Picking up brass from the range is seen by some to be scavenging, and by others to be a useful service to all range users. But at the end of the day, should you be putting range brass through your rifles?
When you sling a couple hundred rounds down range, chances are you won’t be able to recover all of your brass, especially if you’re shooting a semi-auto rifle. After a shoot we all (hopefully) like to clean up our casings, even if they’re not reloadable. We also pick up our targets and other rubbish because we like to keep the range in good condition for all users – and we like to find it that way too.
However, while you’re cleaning up and finding (most) of your brass, you come along some shell casings left by other range users. Do you take them? Sure, why not? Picking these up leaves the range cleaner than you found it and probably makes up for some of the brass that you’ve lost. You could recycle it, beef up your collection of weird and wonderful casings, or you could even reload it. But should you?
Reloading casings of unknown origin
When you’re reloading to achieve optimum accuracy, the answer is: No. As mentioned in a previous article, hand loads designed for match performance eliminate as many variables as possible. When you pick up random brass you have no idea how many times it’s been fired, whether it was a factory round or reloaded and what kind of pressures it’s been subjected to.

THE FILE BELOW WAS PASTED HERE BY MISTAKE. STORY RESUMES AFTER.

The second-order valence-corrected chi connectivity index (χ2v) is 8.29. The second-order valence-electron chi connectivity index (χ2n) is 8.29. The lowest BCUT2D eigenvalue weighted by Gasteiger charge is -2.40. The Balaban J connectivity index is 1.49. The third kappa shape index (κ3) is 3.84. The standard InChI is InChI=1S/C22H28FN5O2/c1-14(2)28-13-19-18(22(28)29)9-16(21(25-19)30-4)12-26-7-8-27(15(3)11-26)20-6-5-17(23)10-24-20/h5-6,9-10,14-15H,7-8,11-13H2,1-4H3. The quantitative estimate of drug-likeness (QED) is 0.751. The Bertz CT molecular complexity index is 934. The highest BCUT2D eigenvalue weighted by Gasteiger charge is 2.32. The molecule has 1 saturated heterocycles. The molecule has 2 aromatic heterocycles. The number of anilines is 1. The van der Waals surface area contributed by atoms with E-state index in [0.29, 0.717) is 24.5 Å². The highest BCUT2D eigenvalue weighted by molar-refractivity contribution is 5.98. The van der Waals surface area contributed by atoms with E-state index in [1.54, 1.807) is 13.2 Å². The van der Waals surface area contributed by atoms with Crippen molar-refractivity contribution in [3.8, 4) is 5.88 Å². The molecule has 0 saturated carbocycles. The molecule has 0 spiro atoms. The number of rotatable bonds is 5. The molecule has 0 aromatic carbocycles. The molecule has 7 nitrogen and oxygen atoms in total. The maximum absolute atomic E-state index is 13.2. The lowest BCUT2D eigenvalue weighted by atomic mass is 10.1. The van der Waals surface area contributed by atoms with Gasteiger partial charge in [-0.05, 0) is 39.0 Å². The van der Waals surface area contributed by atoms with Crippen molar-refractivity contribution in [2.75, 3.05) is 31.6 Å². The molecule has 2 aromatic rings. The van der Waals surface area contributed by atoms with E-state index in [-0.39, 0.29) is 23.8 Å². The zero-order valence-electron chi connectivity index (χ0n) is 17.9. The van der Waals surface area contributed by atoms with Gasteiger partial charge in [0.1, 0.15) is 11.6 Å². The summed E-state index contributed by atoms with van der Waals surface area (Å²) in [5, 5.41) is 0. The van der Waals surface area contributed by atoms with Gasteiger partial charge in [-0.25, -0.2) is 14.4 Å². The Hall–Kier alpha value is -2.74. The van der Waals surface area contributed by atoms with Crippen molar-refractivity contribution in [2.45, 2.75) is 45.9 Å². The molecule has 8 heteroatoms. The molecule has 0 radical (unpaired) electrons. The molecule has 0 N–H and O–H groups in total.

All of this has a large bearing on tempering and forming of the metal, which ultimately won’t be consistent with any of your own carefully prepared cases. If you’re controlling your shooting and keep brass sorted as unfired, once-fired, twice-fired and so on, why would you introduce a complete unknown into the mix?
Although, we all like to let loose and destroy things from time to time. Not every trip to the range is about absolute accuracy. Sometimes you just want to put big holes in things. Other times you could be introducing your friends to shooting. These are occasions that don’t warrant using your pet loads and favourite materials. In my opinion, range brass is perfect for this.
Preparing range brass
When it comes to using unknown brass you’ve got to be more careful than usual – but saving your good brass makes this extra effort worthwhile. I don’t think tumbling is a necessary step in reloading, but when it comes to cases picked up off the range, I think it’s a great idea.
Running your new found cases through a tumbler will remove any unknown dirt or residue that may be lurking around. You should also make sure you clean the primer pocket, trim the case to length and debur/chamfer the inside and outside of the case mouth if necessary.
Remember that these cases may have been fired 6 or 7 times before you ever got your grubby mitts on them, so they could only have one or two shots left in them. But again, remember that you’re saving your good stuff for competition days and hunting trips – when accuracy is really important.
In the meantime, keep your range tidy and your ammo box stocked by cleaning up after yourself and your fellow range users. Just don’t take someone’s brass if they haven’t left yet – chances are they want that when they’re done!